Residents of Powell will vote on an income tax hike this autumn. If approved, it will be Powell’s first tax increase in 27 years.
“We have the best schools, police, fire and EMS,” said Mayor Jon Bennehoof in a press release. “We need to make sure we’re investing in our future. I believe this proposal does just that.”
Social security and pension income won’t be affected by the proposed tax rise, according to information provided by the city. Others will see the income tax rate go from 0.75 percent to 1.15 percent while increasing the credit from 0.25 percent to 0.50 percent for residents who pay taxes to the municipality in which they work, if it’s given the thumbs up.
This means a Powell resident earning $100,000 per year would see their taxes go up by $400 per year.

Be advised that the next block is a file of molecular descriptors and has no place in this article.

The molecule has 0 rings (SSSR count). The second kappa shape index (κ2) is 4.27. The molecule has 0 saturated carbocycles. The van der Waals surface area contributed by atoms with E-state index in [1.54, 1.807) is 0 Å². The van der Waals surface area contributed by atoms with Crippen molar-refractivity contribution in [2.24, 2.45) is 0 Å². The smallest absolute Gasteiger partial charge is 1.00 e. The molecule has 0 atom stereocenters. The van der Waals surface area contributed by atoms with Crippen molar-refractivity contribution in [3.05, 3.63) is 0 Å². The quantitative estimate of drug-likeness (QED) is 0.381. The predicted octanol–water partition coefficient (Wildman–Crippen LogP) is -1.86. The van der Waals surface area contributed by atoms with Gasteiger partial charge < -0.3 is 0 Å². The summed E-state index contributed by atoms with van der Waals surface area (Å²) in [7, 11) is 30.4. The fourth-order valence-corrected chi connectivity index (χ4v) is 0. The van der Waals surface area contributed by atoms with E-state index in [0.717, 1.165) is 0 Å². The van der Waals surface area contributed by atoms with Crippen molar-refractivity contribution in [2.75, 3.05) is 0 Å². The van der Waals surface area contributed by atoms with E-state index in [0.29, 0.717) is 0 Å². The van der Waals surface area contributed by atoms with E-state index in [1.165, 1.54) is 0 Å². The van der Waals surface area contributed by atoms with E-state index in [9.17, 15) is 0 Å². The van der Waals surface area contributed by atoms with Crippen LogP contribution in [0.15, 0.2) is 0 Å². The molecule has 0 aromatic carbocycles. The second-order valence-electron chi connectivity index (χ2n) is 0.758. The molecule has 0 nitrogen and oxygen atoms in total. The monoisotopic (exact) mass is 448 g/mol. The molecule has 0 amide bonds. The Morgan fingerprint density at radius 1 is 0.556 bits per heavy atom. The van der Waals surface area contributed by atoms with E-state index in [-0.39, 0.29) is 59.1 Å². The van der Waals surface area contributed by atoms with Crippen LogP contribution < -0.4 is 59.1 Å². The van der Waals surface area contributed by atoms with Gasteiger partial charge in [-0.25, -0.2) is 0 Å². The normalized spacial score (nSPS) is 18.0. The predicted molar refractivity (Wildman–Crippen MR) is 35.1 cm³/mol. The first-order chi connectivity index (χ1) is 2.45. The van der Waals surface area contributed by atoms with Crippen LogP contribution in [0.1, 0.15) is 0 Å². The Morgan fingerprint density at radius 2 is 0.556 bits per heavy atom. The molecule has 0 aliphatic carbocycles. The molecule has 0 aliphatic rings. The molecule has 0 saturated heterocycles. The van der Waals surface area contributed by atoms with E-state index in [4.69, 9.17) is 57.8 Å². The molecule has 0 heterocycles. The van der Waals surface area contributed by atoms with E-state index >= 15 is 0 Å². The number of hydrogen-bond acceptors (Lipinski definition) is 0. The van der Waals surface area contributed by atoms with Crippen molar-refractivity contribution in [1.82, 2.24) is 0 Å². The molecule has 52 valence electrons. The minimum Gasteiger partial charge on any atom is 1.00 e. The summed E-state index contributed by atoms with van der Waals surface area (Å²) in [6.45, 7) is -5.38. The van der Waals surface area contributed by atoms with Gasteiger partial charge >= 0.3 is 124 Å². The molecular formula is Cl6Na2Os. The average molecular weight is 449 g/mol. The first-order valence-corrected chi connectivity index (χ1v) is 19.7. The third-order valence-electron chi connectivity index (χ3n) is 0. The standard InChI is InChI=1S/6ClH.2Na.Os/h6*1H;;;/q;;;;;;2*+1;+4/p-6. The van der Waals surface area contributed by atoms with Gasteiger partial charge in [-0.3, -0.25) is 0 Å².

As a result, the City Council would allocate at least 25 percent of all income tax revenue to infrastructure maintenance and improvements.
Powell’s most expensive infrastructure assets are its 120 lane miles of streets, 77 miles of storm sewers and 24 miles of bike paths. Developers built these improvements for the most part during the City’s most active periods of growth: 1986-1988, 1992-1994 and 2001-2005, said a City Council spokesperson.